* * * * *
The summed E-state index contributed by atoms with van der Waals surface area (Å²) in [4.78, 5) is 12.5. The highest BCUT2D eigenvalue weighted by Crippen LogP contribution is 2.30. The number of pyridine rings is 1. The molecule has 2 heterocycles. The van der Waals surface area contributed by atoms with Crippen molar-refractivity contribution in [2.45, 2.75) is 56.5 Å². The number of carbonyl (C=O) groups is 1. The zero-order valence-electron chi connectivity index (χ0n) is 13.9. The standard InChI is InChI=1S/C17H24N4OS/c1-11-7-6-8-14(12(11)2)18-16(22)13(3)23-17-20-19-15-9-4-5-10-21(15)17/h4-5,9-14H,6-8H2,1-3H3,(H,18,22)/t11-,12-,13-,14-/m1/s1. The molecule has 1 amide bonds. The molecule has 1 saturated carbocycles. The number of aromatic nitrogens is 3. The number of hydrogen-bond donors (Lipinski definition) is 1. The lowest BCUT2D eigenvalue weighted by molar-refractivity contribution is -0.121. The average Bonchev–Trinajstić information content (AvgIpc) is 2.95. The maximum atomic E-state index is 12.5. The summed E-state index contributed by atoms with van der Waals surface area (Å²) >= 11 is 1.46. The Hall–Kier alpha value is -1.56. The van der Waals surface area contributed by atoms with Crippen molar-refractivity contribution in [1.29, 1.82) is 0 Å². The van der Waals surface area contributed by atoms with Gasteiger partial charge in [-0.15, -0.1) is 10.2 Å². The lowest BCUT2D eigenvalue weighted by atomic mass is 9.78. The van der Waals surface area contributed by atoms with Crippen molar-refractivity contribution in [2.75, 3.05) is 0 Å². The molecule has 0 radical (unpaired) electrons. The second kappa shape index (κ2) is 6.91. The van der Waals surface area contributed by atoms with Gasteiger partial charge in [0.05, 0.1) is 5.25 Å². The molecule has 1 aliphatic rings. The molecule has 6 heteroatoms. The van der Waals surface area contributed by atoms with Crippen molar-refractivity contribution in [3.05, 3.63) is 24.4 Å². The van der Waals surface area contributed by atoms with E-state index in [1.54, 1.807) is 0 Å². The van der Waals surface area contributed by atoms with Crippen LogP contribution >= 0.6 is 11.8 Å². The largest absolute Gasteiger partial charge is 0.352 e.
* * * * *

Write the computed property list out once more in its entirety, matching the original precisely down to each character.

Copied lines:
The summed E-state index contributed by atoms with van der Waals surface area (Å²) in [4.78, 5) is 12.5. The highest BCUT2D eigenvalue weighted by Crippen LogP contribution is 2.30. The number of pyridine rings is 1. The molecule has 2 heterocycles. The van der Waals surface area contributed by atoms with Crippen molar-refractivity contribution in [2.45, 2.75) is 56.5 Å². The number of carbonyl (C=O) groups is 1. The zero-order valence-electron chi connectivity index (χ0n) is 13.9. The standard InChI is InChI=1S/C17H24N4OS/c1-11-7-6-8-14(12(11)2)18-16(22)13(3)23-17-20-19-15-9-4-5-10-21(15)17/h4-5,9-14H,6-8H2,1-3H3,(H,18,22)/t11-,12-,13-,14-/m1/s1. The molecule has 1 amide bonds. The molecule has 1 saturated carbocycles. The number of aromatic nitrogens is 3. The number of hydrogen-bond donors (Lipinski definition) is 1. The lowest BCUT2D eigenvalue weighted by molar-refractivity contribution is -0.121. The average Bonchev–Trinajstić information content (AvgIpc) is 2.95. The maximum atomic E-state index is 12.5. The summed E-state index contributed by atoms with van der Waals surface area (Å²) >= 11 is 1.46. The Hall–Kier alpha value is -1.56. The van der Waals surface area contributed by atoms with Crippen molar-refractivity contribution in [1.29, 1.82) is 0 Å². The van der Waals surface area contributed by atoms with Gasteiger partial charge in [-0.15, -0.1) is 10.2 Å². The lowest BCUT2D eigenvalue weighted by atomic mass is 9.78. The van der Waals surface area contributed by atoms with Crippen molar-refractivity contribution in [2.75, 3.05) is 0 Å². The molecule has 0 radical (unpaired) electrons. The second kappa shape index (κ2) is 6.91. The van der Waals surface area contributed by atoms with Gasteiger partial charge in [0.05, 0.1) is 5.25 Å². The molecule has 1 aliphatic rings. The molecule has 6 heteroatoms. The van der Waals surface area contributed by atoms with Crippen molar-refractivity contribution in [3.05, 3.63) is 24.4 Å². The van der Waals surface area contributed by atoms with E-state index in [1.54, 1.807) is 0 Å². The van der Waals surface area contributed by atoms with Crippen LogP contribution >= 0.6 is 11.8 Å². The largest absolute Gasteiger partial charge is 0.352 e.